3. ^ แผนแม่บท การพัฒนากลุ่มชาติพันธุ์ในประเทศไทย(พ.ศ.2558-2560) [Master Plan for the Development of Ethnic Groups in Thailand 2015-2017] (PDF) (in Thai). Bangkok: Ministry of Social Development and Human Security. 2015. p. 1.
  4. ^ "Thailand's World : Khmer People". Thailandsworld.com. Archived from the original on 11 August 2014. Retrieved 10 January 2018.
  5. ^ "Archived copy" (PDF). Archived from the original (PDF) on 2012-02-15. Retrieved 2017-03-08.CS1 maint: archived copy as title (link)
  6. ^ "Archived copy" (PDF). Archived from the original (PDF) on 2017-03-08. Retrieved 2017-03-08.CS1 maint: archived copy as title (link)
  7. ^ "Archived copy" (PDF). Archived from the original (PDF) on 2016-03-03. Retrieved 2017-03-08.CS1 maint: archived copy as title (link)
  8. ^ "Archived copy" (PDF). Archived from the original (PDF) on 2017-03-08. Retrieved 2017-03-08.CS1 maint: archived copy as title (link)
  9. ^ "Archived copy" (PDF). Archived from the original (PDF) on 2017-03-08. Retrieved 2017-03-08.CS1 maint: archived copy as title (link)
  10. ^ "Archived copy" (PDF). Archived from the original (PDF) on 2017-03-08. Retrieved 2017-03-07.CS1 maint: archived copy as title (link)
  11. ^ "Archived copy" (PDF). Archived from the original (PDF) on 2017-03-08. Retrieved 2017-03-08.CS1 maint: archived copy as title (link)
  12. ^ "Archived copy" (PDF). Archived from the original (PDF) on 2017-03-08. Retrieved 2017-03-08.CS1 maint: archived copy as title (link)
  13. ^ "Archived copy" (PDF). Archived from the original (PDF) on 2017-03-08. Retrieved 2017-03-08.CS1 maint: archived copy as title (link)
  14. ^ "VOA Khmer News, Radio, TV". Voanews.com. Retrieved 10 January 2018.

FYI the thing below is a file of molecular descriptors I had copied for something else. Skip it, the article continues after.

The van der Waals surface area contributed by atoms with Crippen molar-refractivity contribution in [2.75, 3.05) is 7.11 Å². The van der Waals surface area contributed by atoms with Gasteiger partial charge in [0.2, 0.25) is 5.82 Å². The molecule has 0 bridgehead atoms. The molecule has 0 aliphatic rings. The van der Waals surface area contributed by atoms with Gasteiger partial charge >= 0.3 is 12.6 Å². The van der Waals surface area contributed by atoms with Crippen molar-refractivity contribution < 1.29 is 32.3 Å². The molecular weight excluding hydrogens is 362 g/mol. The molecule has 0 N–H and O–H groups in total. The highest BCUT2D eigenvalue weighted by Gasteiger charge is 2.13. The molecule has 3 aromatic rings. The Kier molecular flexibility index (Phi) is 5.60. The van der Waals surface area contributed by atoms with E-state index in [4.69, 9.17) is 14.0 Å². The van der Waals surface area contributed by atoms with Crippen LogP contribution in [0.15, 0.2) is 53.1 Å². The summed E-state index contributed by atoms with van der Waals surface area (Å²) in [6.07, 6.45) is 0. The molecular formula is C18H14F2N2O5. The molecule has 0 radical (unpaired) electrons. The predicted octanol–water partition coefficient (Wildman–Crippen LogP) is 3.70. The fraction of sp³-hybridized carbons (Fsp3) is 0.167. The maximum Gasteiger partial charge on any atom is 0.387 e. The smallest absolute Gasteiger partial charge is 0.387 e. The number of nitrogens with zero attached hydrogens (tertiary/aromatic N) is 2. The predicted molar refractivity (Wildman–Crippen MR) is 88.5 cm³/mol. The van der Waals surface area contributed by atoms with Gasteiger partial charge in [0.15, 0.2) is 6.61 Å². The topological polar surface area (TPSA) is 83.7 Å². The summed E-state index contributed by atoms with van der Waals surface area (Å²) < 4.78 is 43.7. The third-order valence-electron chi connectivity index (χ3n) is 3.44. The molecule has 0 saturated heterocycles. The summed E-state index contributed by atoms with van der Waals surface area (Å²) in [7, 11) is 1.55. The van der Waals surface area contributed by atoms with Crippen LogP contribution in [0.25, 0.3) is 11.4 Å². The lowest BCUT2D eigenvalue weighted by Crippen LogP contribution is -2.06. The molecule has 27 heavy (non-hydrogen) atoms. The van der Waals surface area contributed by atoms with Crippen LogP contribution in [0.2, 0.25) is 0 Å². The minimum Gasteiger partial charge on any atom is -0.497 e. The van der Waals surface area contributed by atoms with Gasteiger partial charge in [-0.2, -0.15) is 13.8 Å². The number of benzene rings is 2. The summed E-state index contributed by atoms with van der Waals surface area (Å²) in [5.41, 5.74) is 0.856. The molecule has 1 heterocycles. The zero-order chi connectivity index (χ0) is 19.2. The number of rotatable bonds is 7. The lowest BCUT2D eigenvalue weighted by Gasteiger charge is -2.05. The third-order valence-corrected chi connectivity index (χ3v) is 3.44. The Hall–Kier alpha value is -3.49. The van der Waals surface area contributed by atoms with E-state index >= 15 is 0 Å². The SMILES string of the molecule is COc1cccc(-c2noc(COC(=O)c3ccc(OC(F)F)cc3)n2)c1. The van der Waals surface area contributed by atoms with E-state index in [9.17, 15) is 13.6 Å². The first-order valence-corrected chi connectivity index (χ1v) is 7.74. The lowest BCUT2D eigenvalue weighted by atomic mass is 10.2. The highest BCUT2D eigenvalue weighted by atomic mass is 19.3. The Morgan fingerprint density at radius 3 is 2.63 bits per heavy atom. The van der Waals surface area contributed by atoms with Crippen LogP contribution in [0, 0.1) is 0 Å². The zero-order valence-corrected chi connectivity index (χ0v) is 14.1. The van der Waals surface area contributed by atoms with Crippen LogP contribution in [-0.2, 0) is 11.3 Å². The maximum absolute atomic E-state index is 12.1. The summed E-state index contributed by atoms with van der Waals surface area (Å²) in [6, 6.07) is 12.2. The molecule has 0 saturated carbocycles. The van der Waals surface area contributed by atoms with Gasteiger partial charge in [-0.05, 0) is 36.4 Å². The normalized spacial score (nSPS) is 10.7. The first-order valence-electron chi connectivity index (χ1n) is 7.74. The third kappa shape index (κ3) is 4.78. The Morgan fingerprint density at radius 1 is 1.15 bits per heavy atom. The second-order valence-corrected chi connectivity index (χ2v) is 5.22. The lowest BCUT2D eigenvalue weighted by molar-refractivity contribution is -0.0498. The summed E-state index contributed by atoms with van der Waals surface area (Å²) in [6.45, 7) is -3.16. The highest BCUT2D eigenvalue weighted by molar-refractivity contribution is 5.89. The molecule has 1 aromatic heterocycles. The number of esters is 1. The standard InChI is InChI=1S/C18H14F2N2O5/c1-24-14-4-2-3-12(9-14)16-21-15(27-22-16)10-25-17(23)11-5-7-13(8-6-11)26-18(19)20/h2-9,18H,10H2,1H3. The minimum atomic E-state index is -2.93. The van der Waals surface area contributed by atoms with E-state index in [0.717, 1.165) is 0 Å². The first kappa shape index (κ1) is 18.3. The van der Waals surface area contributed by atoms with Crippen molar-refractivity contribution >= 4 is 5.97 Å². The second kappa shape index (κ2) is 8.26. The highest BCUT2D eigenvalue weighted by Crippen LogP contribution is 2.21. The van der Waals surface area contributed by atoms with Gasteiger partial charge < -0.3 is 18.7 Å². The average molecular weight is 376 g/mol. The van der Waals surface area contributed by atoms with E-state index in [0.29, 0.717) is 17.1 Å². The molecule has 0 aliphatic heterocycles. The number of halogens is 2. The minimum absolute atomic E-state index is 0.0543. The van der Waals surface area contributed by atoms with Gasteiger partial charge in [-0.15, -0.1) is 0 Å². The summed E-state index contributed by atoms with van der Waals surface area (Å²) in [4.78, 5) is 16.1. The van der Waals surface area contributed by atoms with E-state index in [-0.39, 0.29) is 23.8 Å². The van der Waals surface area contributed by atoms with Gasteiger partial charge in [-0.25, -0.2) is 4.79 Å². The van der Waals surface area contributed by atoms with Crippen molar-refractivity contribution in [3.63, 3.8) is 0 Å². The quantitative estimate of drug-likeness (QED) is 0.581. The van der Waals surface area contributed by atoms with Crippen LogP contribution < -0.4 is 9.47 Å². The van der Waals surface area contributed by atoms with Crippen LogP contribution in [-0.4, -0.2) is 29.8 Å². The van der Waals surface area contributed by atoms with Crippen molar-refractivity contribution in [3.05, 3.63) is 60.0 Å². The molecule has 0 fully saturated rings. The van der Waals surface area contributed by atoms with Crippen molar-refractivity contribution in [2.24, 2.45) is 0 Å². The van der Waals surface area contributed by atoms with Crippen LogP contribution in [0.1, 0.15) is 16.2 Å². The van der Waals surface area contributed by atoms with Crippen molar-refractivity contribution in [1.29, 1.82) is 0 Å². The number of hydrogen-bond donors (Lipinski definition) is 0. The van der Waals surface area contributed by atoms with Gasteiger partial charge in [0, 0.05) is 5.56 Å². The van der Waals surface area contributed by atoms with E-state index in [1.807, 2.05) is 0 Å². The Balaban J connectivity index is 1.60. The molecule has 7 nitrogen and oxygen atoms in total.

15. ^ Smalley, William A. (1988). "Multilingualism in the Northern Khmer Population of Thailand". Language Sciences. 10 (2): 395–408. doi:10.1016/0388-0001(88)90023-X.
  16. ^ Vail, Peter (2013). "The Politics of Scripts: Language Rights, Heritage, and the Choice of Orthography for Khmer Vernaculars in Thailand". In Barry, Coeli (ed.). Rights to culture : heritage, language, and community in Thailand. Chiang Mai: Silkworm Books. pp. 135–162. ISBN 978-616-215-062-3. OCLC 837138803.
  17. ^ Denes, Alexandra (2013), "The Revitalisation of Khmer Ethnic Identity in Thailand", Routledge Handbook of Heritage in Asia, Routledge, doi:10.4324/9780203156001.ch11, ISBN 978-0-203-15600-1
  18. ^ Chachavalpongpun, Pavin (2012). "Embedding Embittered History: Unending Conflicts in Thai-Cambodian Relations". Asian Affairs. 43 (1): 81–102. doi:10.1080/03068374.2012.643593. ISSN 0306-8374. S2CID 145309277.
  19. ^ Thị Trà Mi, Hoàng (2016). "The Preah Vihear temple dispute on the Thai-Cambodian border and ASEAN's role in conflict resolution". Journal of Science, Social Science. 61 (10): 170–174. doi:10.18173/2354-1067.2016-0100. ISSN 2354-1067.

External links[edit]